As the calendar turns from January to February we are crawling ever closer to release, and Zenimax has celebrated by blessing us with their new trailer, The Arrival.
I would like to preface the bulk of this article by saying that Arrival is a gorgeous Daedra-and-magic-filled stabfest, and that I loved every second of it. Unfortunately, just like with people, the love that this video creates also creates something that could make or break my entire relationship with TESO: expectations.
Unlike other narrative media such as movies, television, or books, video games allow consumers not to just experience the narrative but become a part of it; the players are necessary to the experience.
This is doubly true for an MMO still in beta like TESO, in which the developer is receiving—and reacting to—feedback from hundreds of thousands of testers. These interactions that gamers have with a product mean that, when it comes to pre-release cinematics, the video game genre is wholly unique in the expectations it can create.
This brings me to my major point; when The High Elf popped that giant spherical shield and then started using greenish whips of magic to chuck enemies into the air and each other like Scryer from Psy-Ops, I didn’t just think “damn, that’s cool.” I thought “damn, I want to do that.”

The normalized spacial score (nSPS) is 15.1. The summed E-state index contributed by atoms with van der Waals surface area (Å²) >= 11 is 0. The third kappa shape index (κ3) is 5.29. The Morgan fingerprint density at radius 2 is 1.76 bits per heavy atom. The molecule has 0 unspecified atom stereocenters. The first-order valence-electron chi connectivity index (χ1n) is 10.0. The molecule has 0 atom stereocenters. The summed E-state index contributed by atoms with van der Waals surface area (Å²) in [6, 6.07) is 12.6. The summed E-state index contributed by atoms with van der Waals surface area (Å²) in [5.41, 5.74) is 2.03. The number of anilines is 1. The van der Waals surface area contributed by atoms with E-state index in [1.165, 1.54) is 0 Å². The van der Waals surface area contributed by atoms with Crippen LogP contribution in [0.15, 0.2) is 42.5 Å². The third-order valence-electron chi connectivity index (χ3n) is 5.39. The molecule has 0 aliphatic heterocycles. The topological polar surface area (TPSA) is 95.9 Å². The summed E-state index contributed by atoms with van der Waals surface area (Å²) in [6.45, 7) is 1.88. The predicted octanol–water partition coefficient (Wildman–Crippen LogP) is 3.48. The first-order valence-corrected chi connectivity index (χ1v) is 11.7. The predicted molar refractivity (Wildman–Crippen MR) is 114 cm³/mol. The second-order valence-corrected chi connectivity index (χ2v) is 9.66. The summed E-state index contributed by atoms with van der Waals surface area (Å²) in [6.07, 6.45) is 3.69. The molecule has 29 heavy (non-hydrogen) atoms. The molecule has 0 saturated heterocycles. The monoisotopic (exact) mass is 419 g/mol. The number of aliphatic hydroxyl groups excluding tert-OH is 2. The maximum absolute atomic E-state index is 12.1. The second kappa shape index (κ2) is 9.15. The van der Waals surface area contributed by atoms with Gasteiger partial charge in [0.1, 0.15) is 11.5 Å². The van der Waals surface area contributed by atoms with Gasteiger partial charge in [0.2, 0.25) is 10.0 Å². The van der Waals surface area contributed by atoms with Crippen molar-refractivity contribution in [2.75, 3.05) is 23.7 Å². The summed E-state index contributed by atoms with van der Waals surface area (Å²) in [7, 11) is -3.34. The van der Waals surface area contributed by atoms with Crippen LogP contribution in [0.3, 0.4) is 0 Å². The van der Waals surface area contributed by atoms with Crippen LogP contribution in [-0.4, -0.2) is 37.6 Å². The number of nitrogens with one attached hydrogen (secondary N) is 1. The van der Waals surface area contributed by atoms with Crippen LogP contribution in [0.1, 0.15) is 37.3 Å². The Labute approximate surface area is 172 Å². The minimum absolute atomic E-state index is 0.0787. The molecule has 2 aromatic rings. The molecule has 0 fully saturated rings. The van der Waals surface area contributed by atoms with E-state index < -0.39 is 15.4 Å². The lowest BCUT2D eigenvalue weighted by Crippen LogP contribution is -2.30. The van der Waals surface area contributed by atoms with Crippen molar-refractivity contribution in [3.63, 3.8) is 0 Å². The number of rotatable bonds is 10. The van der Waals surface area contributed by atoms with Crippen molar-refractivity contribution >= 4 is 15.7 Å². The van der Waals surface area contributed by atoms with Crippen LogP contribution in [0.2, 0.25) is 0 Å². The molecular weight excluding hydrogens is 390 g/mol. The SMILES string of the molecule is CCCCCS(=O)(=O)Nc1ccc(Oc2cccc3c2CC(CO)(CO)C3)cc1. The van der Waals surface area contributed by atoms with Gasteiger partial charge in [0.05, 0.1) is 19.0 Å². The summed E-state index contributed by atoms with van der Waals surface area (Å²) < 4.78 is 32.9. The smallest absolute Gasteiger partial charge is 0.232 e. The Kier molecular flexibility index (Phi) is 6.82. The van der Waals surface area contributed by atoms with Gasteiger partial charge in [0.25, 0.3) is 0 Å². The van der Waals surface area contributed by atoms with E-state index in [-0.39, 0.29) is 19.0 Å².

Our ability to be an active part of both the story and mechanical development means that, for better or worse, we sometimes feel entitled to things like greenish whips of tossy magic. This could work for the developers, because they do have the ability to react to what excites us, but it can also lead to post-purchase disappointment. When I look at the class skill trees, the only thing I see there that even resembles The High Elf’s ability set is a hybrid Dark Magic / Storm Calling Sorcerer (which I will be making,) but it’s nothing like what I saw in the video. If I took this advertisement for TESO as an advertisement for TESO’s content, I would be crushed.
It’s easy for someone on a forum to bring up the point that these cinematics are not advertised as being examples of gameplay—they are purely for publicity and necessary plot exposition. As true as this may be, the average 21st century gamer’s new relationship with developers means that we can ask things of them and, sometimes, have them actually give those things to us. Consider the reaction months ago when Zenimax was planning on launching TESO without visible hands in the first-person view. Thousands of gamers who could not imagine an Elder Scrolls game without this iconic perspective (myself included) took to the forums and now, at conventions, Zenimax proudly points out their fully functional first-person view as a major selling point.
It is also easy to say that the degree to which we have these expectations should depend on the game and the company making it, and this is also true. But—and this is where I’d like to give the microphone to you, the reader—how do we manage those expectations?
When watching things like Arrival, reading over the same forums that the developers read, and listening to indie podcasts like TESOcast (which TESO advertises on their own website,) what factors affect how much we think we’re getting? More importantly, what factors affect what we think we can get? It’s a huge question, which is why I believe we need a lot of voices to answer it. More than ever, gamers are a part of the conversations that enact change upon future games, and that means we need to take our role seriously by thinking about how we think.